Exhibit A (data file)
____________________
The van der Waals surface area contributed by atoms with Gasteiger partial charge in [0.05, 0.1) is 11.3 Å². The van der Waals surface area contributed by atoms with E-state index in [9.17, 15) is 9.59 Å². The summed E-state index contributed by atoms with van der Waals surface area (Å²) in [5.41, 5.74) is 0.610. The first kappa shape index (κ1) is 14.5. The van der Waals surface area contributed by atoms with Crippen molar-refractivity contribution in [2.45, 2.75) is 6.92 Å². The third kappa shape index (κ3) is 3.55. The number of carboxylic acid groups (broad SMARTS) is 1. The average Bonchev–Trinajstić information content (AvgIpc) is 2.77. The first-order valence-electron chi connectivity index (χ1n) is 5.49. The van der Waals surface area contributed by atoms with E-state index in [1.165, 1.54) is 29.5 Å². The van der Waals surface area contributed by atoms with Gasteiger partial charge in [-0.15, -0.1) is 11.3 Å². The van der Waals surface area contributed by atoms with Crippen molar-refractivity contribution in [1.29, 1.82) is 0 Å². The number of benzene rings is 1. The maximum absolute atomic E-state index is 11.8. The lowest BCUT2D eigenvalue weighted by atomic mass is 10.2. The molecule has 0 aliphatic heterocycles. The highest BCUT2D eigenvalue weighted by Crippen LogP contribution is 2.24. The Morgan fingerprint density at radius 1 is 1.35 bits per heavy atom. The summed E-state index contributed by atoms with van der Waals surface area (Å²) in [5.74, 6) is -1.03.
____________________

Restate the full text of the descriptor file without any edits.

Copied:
The van der Waals surface area contributed by atoms with Gasteiger partial charge in [0.05, 0.1) is 11.3 Å². The van der Waals surface area contributed by atoms with E-state index in [9.17, 15) is 9.59 Å². The summed E-state index contributed by atoms with van der Waals surface area (Å²) in [5.41, 5.74) is 0.610. The first kappa shape index (κ1) is 14.5. The van der Waals surface area contributed by atoms with Crippen molar-refractivity contribution in [2.45, 2.75) is 6.92 Å². The third kappa shape index (κ3) is 3.55. The number of carboxylic acid groups (broad SMARTS) is 1. The average Bonchev–Trinajstić information content (AvgIpc) is 2.77. The first-order valence-electron chi connectivity index (χ1n) is 5.49. The van der Waals surface area contributed by atoms with E-state index in [1.165, 1.54) is 29.5 Å². The van der Waals surface area contributed by atoms with Gasteiger partial charge in [-0.15, -0.1) is 11.3 Å². The van der Waals surface area contributed by atoms with Crippen molar-refractivity contribution in [1.29, 1.82) is 0 Å². The number of benzene rings is 1. The maximum absolute atomic E-state index is 11.8. The lowest BCUT2D eigenvalue weighted by atomic mass is 10.2. The molecule has 0 aliphatic heterocycles. The highest BCUT2D eigenvalue weighted by Crippen LogP contribution is 2.24. The Morgan fingerprint density at radius 1 is 1.35 bits per heavy atom. The summed E-state index contributed by atoms with van der Waals surface area (Å²) in [5.74, 6) is -1.03.